Linked by Thom Holwerda on Wed 12th Nov 2008 22:55 UTC
Editorial Yesterday, a story made its rounds across the internet. It was picked up by many large news websites, and I'm sure it will be quoted by people until eternity. It was published by a large website, looked all fancy, it had multiple pages - it looked like it was really something. However, anyone with even the remotest bit of knowledge knows that the article was a collection of complete and utter bogus.
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Comment by MikeekiM
by MikeekiM on Thu 13th Nov 2008 02:08 UTC
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In fact, the kernel in each major new version of the Windows OS has spawned a different, typically higher number of threads. So when I examined Windows 7 and found a nearly identical thread count (97 to 100) for the System process, I knew right away that I was dealing with a minor point-type of release, as opposed to a major update or rewrite. This was not "MinWin," the mythical, streamlined new Windows kernel that promised a clean break with the bloated Vista.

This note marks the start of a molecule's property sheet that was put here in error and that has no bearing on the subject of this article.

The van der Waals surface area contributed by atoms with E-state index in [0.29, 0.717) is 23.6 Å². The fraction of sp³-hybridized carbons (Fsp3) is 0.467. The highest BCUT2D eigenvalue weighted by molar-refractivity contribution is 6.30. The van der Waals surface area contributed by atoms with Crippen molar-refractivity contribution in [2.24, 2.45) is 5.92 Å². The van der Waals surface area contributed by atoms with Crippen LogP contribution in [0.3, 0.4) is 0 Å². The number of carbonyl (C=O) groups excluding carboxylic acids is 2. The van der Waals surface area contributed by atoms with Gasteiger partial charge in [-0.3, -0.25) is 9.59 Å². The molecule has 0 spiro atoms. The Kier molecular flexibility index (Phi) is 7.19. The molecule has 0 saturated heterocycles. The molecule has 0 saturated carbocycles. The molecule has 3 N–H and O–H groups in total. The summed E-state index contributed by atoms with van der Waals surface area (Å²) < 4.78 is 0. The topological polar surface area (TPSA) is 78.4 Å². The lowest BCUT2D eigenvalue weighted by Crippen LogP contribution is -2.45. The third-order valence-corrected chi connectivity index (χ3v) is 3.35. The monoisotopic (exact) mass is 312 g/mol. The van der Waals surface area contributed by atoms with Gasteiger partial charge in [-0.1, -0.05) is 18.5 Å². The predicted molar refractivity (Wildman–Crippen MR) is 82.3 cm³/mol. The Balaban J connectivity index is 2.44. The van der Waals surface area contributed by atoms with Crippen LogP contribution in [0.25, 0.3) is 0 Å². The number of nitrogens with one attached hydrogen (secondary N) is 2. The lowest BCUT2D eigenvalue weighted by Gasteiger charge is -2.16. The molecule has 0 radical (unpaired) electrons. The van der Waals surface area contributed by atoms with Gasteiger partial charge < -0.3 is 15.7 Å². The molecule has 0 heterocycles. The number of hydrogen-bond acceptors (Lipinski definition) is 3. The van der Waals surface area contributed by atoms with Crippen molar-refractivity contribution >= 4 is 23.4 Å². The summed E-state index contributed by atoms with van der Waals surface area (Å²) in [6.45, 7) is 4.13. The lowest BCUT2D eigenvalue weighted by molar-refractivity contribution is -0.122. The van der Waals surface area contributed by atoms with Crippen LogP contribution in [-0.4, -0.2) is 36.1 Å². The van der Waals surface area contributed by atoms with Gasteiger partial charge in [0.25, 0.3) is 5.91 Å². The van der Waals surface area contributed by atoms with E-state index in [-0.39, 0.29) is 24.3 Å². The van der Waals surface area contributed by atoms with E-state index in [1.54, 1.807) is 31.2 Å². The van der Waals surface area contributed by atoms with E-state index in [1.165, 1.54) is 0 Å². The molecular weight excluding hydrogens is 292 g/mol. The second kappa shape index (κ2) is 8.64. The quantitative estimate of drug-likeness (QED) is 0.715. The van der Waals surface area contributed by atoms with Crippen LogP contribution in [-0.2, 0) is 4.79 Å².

Oh boy. Where on earth do I start. First of all, the number of threads running within a kernel says absolutely nothing whatsoever about how many changes have or have not gone into the kernel - in much the same way that the number of parts...

Oh boy, Thom, Your the one over the top. "The number of threads running within a kernel says absolutely nothing..." BS.

It tells you EXACTLY what the author says it tells you, was this a major rewrite of OS functionality or was it a minor update. The author points out Some Change from 97 to 100. That sounds reasonable to me given the time between releases. Looks like this guy knows what he's talking about.

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